If you don’t have an active Twitter account, I highly recommend you get one. Your first (or next) follow should be Steven Chen MD (@DrStevenTChen), the dermatologist and internist known for “#tweetorials,” long threads that explore the latest clinical findings from his practice areas.
Dr. Chen’s #tweetorials provide valuable medical education to both clinicians and the general public. For example, in this April 1, 2020 #tweetorial, Dr. Chen discussed the causes and treatments of papulosquamous disorders.
Let’s do one about PAPULOSQUAMOUS DISORDERS of the skin.
What would be a good example of a papulosquamous rash you might see on #skinexam?
— Steven Chen (@DrStevenTChen) April 1, 2020
I also recommend you follow Michael Blaiss MD (@wheezemd), Executive Medical Director of the American College of Allergy, Asthma, and Immunology. Dr. Blaiss tweets on all things allergy, from replying to surprising data to providing an allergist’s perspective on the ear, nose, and throat (ENT) specialization and helping his peers think through the implications of new healthcare regulations. For example, in this tweet from June 3, 2020, Dr. Blaiss raises a question that allergists and their patients both probably want answered: “Are allergy shots worth it?”
What makes these two examples remarkable is not simply expertise, but follower count. At the time of this writing, Dr. Chen has 5,788 followers. Dr. Blaiss has 3,786. Both of their Twitter audiences include other healthcare practitioners (HCPs) in their respective practice areas.
While Dr. Chen is an HCP with a public profile, establishing him as a potential digital opinion leader (DOL), Dr. Blaiss is an established key opinion leader (KOL) with both a strong online presence and relationships with industry partners.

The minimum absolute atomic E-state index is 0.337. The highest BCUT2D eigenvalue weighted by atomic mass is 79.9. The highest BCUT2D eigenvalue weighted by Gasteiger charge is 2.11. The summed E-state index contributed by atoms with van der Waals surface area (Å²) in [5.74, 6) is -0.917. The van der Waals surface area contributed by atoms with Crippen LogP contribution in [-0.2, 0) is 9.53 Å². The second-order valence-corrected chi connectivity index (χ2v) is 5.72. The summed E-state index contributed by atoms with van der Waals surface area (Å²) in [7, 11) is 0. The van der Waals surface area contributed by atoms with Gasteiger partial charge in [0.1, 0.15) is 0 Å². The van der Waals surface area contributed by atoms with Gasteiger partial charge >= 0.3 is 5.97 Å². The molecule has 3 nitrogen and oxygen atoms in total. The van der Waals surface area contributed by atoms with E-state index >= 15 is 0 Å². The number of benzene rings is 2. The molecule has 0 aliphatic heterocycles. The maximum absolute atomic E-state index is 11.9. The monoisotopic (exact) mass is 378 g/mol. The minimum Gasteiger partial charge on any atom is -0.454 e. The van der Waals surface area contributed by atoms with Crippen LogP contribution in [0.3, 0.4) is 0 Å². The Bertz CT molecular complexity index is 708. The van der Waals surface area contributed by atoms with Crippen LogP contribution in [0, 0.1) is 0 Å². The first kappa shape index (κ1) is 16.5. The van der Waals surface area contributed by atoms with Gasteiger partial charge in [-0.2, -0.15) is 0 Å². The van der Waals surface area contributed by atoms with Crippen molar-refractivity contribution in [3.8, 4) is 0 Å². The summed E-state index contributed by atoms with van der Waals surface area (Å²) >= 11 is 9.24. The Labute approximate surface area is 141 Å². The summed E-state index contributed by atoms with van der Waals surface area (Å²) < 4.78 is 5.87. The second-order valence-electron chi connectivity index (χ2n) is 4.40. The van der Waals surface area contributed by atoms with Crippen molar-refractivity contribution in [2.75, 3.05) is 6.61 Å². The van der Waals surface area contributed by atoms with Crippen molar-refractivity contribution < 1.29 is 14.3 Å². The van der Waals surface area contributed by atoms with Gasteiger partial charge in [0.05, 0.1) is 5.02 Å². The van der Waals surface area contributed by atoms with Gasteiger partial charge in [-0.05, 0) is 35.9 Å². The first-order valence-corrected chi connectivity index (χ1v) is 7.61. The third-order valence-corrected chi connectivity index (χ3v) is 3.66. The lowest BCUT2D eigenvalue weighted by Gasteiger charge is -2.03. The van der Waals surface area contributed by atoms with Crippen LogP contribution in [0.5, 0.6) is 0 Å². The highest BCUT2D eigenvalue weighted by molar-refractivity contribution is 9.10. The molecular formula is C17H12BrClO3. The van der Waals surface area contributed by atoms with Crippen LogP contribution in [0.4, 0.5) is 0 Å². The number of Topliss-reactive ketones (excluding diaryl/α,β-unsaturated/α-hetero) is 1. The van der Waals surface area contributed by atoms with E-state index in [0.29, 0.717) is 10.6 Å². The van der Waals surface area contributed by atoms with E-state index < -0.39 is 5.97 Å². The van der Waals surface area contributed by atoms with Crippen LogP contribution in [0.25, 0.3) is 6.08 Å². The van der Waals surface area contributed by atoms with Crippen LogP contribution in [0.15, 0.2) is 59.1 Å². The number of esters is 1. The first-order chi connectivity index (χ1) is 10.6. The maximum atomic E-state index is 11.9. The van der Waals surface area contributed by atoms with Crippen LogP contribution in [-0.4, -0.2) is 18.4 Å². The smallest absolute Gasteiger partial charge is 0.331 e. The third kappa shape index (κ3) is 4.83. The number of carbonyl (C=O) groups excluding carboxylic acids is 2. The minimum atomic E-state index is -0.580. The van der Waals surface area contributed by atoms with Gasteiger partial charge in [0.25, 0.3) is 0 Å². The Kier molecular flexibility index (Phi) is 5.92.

Prior to and outside of social media, how have doctors typically gotten information from one another? Through reading journals, attending conferences, and receiving additional education at congresses and symposiums. Much of a doctor’s life is continuous learning, and social media offers a different delivery mechanism for that education. Social media is engaging. It’s conversational. It’s visual. It’s collaborative. For example, if you look at Dr. Chen’s Twitter timeline, you’ll see follower surveys, anonymized patient photos, and lively discussions between internists and dermatologists in the replies. That’s much more interactive than a paper, or even watching a presentation on stage.
From the physician’s perspective, there are no costs to providing (or receiving) supplemental medical education on social media. Nor are there fees to follow a user’s public account. Doctors on social media are able to reach untold thousands of people with a few tweets, posts, or status updates. That’s why I highly encourage all HCPs to engage on social media, even if they never have before. It’s worth it for the simple fact that your presence ultimately leads to better patient outcomes.
Would you like expert guidance to leverage social media for insights generation and KOL engagement? Feel free to contact Acceleration Point today.